Vol. 3 is also Rocket’s movie in essence. A lot of the runtime is devoted to his backstory with the High Evolutionary, but there are too many flashbacks that disrupt the rhythm set by the present-day events of the film. The stop-start momentum occasionally kills it despite them being vital to the film. Perhaps they didn’t need to hit you over the head so many times with their very blatant message about evolution (whether it’s human, technological, etc.) and we could’ve shaved 10-15 off of this film.

The film also takes the easy way out of almost every situation. In a story that’s, in essence, the “end of an era,” you expect bigger stakes. Not that the whole team had to die or anything, but the ending is so safe and even the post-credits scene shows that despite Gunn leaving, the Guardians may still remain. I tend to enjoy the MCU films with characters I know more than others, but even I am a little disappointed at how toothless the film ultimately is.

Last mini-rant — how do you delegate Bruce Springsteen to the end credits? The soundtrack of Vol. 3 as a whole is by far the weakest of the trilogy — the needle drops often felt forced because Disney paid for them to be in there — and “Badlands” by The Boss is just shoehorned in at the end. Did Disney pay for the rights and then Gunn realized he didn’t have a place for it in the film? “Badlands” aside, the rest of the song selections are underwhelming and felt phoned in.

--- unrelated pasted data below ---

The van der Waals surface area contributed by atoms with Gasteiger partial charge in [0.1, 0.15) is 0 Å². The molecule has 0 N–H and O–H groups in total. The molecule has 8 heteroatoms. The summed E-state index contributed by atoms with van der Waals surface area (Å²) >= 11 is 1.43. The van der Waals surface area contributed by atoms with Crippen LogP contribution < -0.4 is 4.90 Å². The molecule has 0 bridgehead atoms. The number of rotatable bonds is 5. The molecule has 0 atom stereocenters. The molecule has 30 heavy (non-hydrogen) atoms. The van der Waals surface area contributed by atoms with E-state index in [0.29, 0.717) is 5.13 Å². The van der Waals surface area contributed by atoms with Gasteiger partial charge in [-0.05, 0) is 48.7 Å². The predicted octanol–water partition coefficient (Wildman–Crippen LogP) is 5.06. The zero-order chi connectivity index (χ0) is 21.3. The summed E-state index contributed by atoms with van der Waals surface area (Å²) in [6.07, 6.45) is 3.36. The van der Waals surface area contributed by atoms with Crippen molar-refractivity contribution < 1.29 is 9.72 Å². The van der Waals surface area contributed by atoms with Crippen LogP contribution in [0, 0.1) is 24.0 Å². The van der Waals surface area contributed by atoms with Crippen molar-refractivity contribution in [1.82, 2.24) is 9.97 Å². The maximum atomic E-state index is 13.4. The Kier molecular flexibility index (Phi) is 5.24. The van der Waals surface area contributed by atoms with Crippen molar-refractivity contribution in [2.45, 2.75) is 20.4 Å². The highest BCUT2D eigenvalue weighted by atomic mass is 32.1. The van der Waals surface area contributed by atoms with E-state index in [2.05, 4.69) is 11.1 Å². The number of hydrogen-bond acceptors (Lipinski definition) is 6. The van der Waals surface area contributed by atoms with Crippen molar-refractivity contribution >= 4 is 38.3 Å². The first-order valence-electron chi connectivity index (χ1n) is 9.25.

Should you see Guardians of the Galaxy Vol. 3? 

A still from Guardians of the Galaxy Vol. 3 courtesy of Disney.

There’s no doubt any longer that the Guardians of the Galaxy trilogy, especially after Vol. 3, is the best MCU trilogy. It’s not flawless — many of the big swings are misses — but the team is so charming, and the script is genuinely funny. (I haven’t given an MCU film more than a chuckle outside of the ice cream song in Multiverse of Madness.) That’s enough to compensate for the fact that Vol. 3 is otherwise bloated and averse to risk-taking. It’s a neat bookend to the MCU’s best ensemble and regardless of what the future holds, I’m glad Disney rehired Gunn to see this out.

Grade: B

Guardians of the Galaxy Vol. 3 will be released on May 5.

The post Guardians of the Galaxy Vol. 3 review: James Gunn’s swan song is safe but effective end to MCU’s best trilogy appeared first on ClutchPoints.

Share the Post:
Enter Your Information Below To Receive Free Fitness Tips, Health News, And Articles.

By opting in you agree to our Privacy Policy. You also agree to receive emails from us and our affiliates. Remember that you can opt-out any time, we hate spam too!

By opting in you agree to our Privacy Policy. You also agree to receive emails from us and our affiliates. Remember that you can opt-out any time, we hate spam too!

Generated by Feedzy